A police officer who filmed himself having sex with a teenage girl on his mobile phone after grooming her online has been jailed for more than six years.
PC Luke Horner, 24, who is also a former soldier, traveled more than an hour from his home to Rushden, Northamptonshire, to attack the 13-year-old girl he had met online social.
He then sexually assaulted the victim while off duty by engaging in penetrative sexual activity, video footage of which he recorded on his cell phone on June 11.
The girl’s horrified mother then found the film on her daughter’s phone and called police who arrested the Thames Valley Police officer.
Horner, from Aylesbury, Buckinghamshire, was immediately suspended from his role by TVP and subsequently resigned in July.
Former PC Luke Christopher Horner traveled to Rushden, Northamptonshire, to attack the 13-year-old on June 11.
He then pleaded guilty to one count of penetrative sexual activity with a child aged 13 to 15 at Northampton Crown Court in August.
Today he was sentenced to six years and four months in prison by the same court and he was on the verge of tears when he was sentenced.
Sentencing, His Honor Judge David Herbert KC told Horner he had undermined public confidence in the police.
He said: “This is a totally shameful day for you.
“You are convicted of sexual activity with a 13-year-old child, involving full sexual intercourse.
“This offense is disgraceful for any man, but what’s more, you were a serving police officer.
“When you became a police officer, you would have taken an oath to act with integrity and protect the public.
“You have failed and you have undermined public confidence in the police.
Horner was told that if his victim had been 12 years old, the charges would have been even more serious.
The law states that perpetrators of this type of offense, when the child has reached the age of 13, are charged with sexual activity with a child rather than rape.
During sentencing, the court heard from a relative of the girl who said in his personal statement: “How can I sleep at night knowing what he did?
“How can he? How was he able to go to work, put on his uniform and face his colleagues knowing that he had broken the law?
“My stomach hurts every time I think about it.”
In mitigation, the court heard that Horner had pleaded guilty at the first opportunity, had shown remorse for his crime and had no previous convictions.
Detective Sergeant Sarah Osborne of Northamptonshire Police said after the case: “No sentence can make up for what Luke Horner has done, but I hope that the conclusion of this case, and the fact that he will now spending time in prison will provide some small comfort for this young girl’s family.
“I would like to commend them for the trust they have placed in us to investigate this crime and for their support throughout this investigation – something we have never taken for granted.”
“As this young girl’s parent said in his victim impact statement, how could Luke Horner go to work and put on that uniform, knowing what he had done?”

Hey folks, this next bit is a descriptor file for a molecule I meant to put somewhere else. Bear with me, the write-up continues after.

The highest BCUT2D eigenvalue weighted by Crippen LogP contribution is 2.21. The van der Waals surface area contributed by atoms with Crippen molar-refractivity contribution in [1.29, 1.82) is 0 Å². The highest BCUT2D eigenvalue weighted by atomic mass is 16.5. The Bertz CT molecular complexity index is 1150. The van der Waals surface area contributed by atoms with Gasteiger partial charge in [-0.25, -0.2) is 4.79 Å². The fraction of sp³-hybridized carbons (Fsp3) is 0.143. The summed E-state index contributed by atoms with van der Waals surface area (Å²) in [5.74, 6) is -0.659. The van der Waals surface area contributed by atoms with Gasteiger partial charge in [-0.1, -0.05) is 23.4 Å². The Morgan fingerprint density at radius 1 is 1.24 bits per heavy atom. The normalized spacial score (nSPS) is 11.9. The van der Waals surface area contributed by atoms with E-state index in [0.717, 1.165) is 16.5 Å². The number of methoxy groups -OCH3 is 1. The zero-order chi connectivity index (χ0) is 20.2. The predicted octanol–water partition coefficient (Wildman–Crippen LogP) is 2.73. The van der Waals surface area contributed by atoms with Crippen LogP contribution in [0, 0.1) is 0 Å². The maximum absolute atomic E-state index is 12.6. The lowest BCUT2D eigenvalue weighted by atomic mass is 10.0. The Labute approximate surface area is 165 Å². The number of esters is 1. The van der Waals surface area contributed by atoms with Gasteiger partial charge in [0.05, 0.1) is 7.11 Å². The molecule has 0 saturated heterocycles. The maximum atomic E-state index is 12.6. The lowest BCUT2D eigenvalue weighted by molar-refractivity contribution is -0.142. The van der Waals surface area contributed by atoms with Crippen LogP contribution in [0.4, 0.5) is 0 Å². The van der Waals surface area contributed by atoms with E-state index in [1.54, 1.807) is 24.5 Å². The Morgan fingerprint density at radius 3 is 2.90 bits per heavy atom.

General view of Northampton Crown and County Court
“His behavior and actions go against everything we stand for in policing and it is people like him who we continue to work tirelessly to expose and eliminate for good.”
“I hope this case demonstrates how seriously we take protecting children in this county and that no matter who you are if you commit an offense, we will do everything we can to put you where you belong – behind bars.’
Head of Child Protection for Northamptonshire Police – Detective Chief Inspector Jen Castle said: “We are very pleased to have achieved justice for the child in this case.
“Horner’s conviction also demonstrates a positive outcome for policing.”
“Police officers and staff who think they can break the law have no place in our profession.
“Compliance with the law and maintaining professionalism are our top priorities. »
Thames Valley Police referred the matter to the Independent Office for Police Conduct (IOPC), which decided the matter should be investigated locally by police.
An expedited misconduct meeting took place on September 4, 2023, during which Horner’s behavior was found to constitute serious misconduct.
He would have been dismissed if he was still serving and must be placed on the banned list, meaning he cannot rejoin the force.
Deputy Chief Constable of Thames Valley Police Ben Snuggs said: “We are all appalled by Horner’s behavior, and our thoughts remain with the young girl and her family who have been affected.
“Alongside the criminal investigation, and as soon as Horner’s offending was revealed, Thames Valley Police took decisive action to suspend him, referring the matter to the Independent Office for Police Conduct (IOPC) and launch professional misconduct proceedings.
“No member of our staff is above the law and I hope that the swift action taken by our law enforcement and the courts will go some way to restoring public confidence in the police.”
Following the sentencing, an NSPCC spokesperson said: “As a police officer, Horner had a duty to protect young people and he would have been well aware of the devastating impact that child sexual abuse can have on their victims.
“Despite this, he abused a 13-year-old girl during filming.”